McGarity takes stock of Georgia athletics

semerson@macon.comDecember 11, 2011 

ATHENS -- On Friday, as reports circulated that Georgia head football coach Mark Richt was a candidate at Texas A&M, athletics director Greg McGarity said he spoke with Richt about a contract extension. McGarity said Richt wanted to stay at Georgia, and a new contract would be agreed to in the coming weeks.

Richt’s future was the over-riding story of this year for the Georgia athletics program but not the only one. McGarity, completing his first calendar year in his position, spoke on that and other issues on Friday afternoon.

QUESTION: Does it say something that after all this over-riding hot-seat story all year we’re sitting here talking about other big programs coming after Richt?

ANSWER: No, because you just don’t get involved in that. I mean, as athletic director, if you consume yourself with all of that stuff that’s out there, you can’t focus not only on football, but your other 14 sports and all your staff and things like that. So you can’t get wrapped in a bunch of stuff out there that’s just irrelevant.

QUESTION: You’ve talked about Jeremy Foley (McGarity’s former boss at Florida) having the philosophy, and you having the philosophy, that it’s good for coaches kind of to be on edge.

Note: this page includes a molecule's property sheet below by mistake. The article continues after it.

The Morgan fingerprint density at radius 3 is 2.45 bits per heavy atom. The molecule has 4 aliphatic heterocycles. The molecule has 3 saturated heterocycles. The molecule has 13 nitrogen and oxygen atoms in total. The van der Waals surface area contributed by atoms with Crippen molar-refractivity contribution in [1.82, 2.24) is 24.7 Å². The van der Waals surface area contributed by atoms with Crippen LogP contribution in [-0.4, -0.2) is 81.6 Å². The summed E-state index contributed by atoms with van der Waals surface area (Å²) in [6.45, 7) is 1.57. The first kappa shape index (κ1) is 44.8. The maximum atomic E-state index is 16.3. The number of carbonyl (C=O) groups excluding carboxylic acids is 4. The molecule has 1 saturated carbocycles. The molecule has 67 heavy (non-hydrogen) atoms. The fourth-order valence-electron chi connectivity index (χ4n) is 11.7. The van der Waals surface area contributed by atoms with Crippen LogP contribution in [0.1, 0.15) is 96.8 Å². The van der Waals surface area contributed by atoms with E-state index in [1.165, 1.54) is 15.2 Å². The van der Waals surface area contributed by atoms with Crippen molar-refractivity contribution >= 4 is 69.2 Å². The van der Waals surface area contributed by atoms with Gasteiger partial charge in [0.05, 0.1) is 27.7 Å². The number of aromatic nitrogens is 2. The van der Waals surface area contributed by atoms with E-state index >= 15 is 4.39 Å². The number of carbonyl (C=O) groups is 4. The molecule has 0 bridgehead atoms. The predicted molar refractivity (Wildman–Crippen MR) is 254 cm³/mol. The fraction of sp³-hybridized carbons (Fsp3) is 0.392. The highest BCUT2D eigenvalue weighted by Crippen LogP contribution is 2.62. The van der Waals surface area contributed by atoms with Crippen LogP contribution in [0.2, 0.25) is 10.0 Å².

ANSWER: I think for everyone. I think the more you study leadership, the more you study successful companies, successful departments, anyone successful, they always feel a sense of urgency. They always have a burning desire to improve. I don’t care what your goals are. So for us to sit back and say we’re comfortable, that we’re happy where we are, then I think you’re talking to a department, an institution, a company that’s going to be having some issues down the road. So you never are comfortable. You never reach all of your goals. Hopefully you come close, but I don’t think one ever gets comfortable. I know Mark’s not totally satisfied with this year. I think he’s pleased. But he knows exactly what we need to do to get to this level, to maintain this level and to take it to another level. So that’s our charge, not just for football, but for every sport. So absolutely it’s essential if you want to have a successful organization that everyone has a sense of being on edge and having a sense of urgency to where that it’s important to work every day to make your organization better.

QUESTION: So is that also why you don’t want to give any coach this sense of a lifetime contract?

ANSWER: Sure it is. I’ve just seen it happen too many times. When you least expect it, people change for whatever reason. It could be family reasons, it could just be people change. They aren’t consistent year to year to year. Your parents may have health issues. So a lot of times, I’ve seen to where long-term contracts can effect someone. Human nature creeps in at times. That’s why these long-term contracts that you see in professional sports ... how much of an edge to think people have when they have a 10-, 15-year deal? It’s just something that I don’t really believe in.